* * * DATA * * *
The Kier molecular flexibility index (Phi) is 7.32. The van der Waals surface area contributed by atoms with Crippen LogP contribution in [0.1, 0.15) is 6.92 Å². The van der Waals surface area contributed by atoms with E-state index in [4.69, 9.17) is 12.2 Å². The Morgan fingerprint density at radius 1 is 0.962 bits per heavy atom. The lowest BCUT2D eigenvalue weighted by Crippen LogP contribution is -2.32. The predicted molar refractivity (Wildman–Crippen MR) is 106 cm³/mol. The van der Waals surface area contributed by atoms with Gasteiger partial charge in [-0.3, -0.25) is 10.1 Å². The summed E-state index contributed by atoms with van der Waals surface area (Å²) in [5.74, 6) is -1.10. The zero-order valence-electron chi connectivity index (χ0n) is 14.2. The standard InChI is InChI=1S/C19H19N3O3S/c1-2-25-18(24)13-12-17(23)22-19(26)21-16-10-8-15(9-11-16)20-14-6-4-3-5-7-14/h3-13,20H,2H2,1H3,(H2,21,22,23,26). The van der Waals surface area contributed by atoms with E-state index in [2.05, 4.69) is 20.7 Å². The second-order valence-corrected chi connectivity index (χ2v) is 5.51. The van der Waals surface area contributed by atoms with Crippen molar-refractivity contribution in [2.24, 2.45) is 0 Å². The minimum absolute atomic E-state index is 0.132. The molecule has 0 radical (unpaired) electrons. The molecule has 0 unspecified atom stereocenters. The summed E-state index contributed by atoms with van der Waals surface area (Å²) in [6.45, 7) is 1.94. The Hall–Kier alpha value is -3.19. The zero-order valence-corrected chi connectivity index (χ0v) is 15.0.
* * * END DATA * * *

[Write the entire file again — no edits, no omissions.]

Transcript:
The Kier molecular flexibility index (Phi) is 7.32. The van der Waals surface area contributed by atoms with Crippen LogP contribution in [0.1, 0.15) is 6.92 Å². The van der Waals surface area contributed by atoms with E-state index in [4.69, 9.17) is 12.2 Å². The Morgan fingerprint density at radius 1 is 0.962 bits per heavy atom. The lowest BCUT2D eigenvalue weighted by Crippen LogP contribution is -2.32. The predicted molar refractivity (Wildman–Crippen MR) is 106 cm³/mol. The van der Waals surface area contributed by atoms with Gasteiger partial charge in [-0.3, -0.25) is 10.1 Å². The summed E-state index contributed by atoms with van der Waals surface area (Å²) in [5.74, 6) is -1.10. The zero-order valence-electron chi connectivity index (χ0n) is 14.2. The standard InChI is InChI=1S/C19H19N3O3S/c1-2-25-18(24)13-12-17(23)22-19(26)21-16-10-8-15(9-11-16)20-14-6-4-3-5-7-14/h3-13,20H,2H2,1H3,(H2,21,22,23,26). The van der Waals surface area contributed by atoms with E-state index in [2.05, 4.69) is 20.7 Å². The second-order valence-corrected chi connectivity index (χ2v) is 5.51. The van der Waals surface area contributed by atoms with Crippen molar-refractivity contribution in [2.24, 2.45) is 0 Å². The minimum absolute atomic E-state index is 0.132. The molecule has 0 radical (unpaired) electrons. The molecule has 0 unspecified atom stereocenters. The summed E-state index contributed by atoms with van der Waals surface area (Å²) in [6.45, 7) is 1.94. The Hall–Kier alpha value is -3.19. The zero-order valence-corrected chi connectivity index (χ0v) is 15.0.